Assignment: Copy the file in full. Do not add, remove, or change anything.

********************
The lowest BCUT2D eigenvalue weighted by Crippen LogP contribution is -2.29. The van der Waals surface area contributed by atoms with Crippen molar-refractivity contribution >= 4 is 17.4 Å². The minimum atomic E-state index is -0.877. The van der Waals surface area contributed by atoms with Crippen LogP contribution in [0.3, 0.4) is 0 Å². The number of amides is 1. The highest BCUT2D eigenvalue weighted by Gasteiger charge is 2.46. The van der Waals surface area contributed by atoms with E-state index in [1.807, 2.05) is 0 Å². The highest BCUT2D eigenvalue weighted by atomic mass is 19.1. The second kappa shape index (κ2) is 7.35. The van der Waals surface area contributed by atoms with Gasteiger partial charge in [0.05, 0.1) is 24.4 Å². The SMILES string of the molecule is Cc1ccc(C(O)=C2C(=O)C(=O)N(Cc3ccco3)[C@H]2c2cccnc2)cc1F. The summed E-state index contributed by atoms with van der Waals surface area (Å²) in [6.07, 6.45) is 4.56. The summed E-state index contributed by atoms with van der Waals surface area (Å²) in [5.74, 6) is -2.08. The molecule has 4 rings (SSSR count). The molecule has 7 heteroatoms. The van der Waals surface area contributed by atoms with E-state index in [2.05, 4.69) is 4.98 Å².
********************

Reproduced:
The lowest BCUT2D eigenvalue weighted by Crippen LogP contribution is -2.29. The van der Waals surface area contributed by atoms with Crippen molar-refractivity contribution >= 4 is 17.4 Å². The minimum atomic E-state index is -0.877. The van der Waals surface area contributed by atoms with Crippen LogP contribution in [0.3, 0.4) is 0 Å². The number of amides is 1. The highest BCUT2D eigenvalue weighted by Gasteiger charge is 2.46. The van der Waals surface area contributed by atoms with E-state index in [1.807, 2.05) is 0 Å². The highest BCUT2D eigenvalue weighted by atomic mass is 19.1. The second kappa shape index (κ2) is 7.35. The van der Waals surface area contributed by atoms with Gasteiger partial charge in [0.05, 0.1) is 24.4 Å². The SMILES string of the molecule is Cc1ccc(C(O)=C2C(=O)C(=O)N(Cc3ccco3)[C@H]2c2cccnc2)cc1F. The summed E-state index contributed by atoms with van der Waals surface area (Å²) in [6.07, 6.45) is 4.56. The summed E-state index contributed by atoms with van der Waals surface area (Å²) in [5.74, 6) is -2.08. The molecule has 4 rings (SSSR count). The molecule has 7 heteroatoms. The van der Waals surface area contributed by atoms with E-state index in [2.05, 4.69) is 4.98 Å².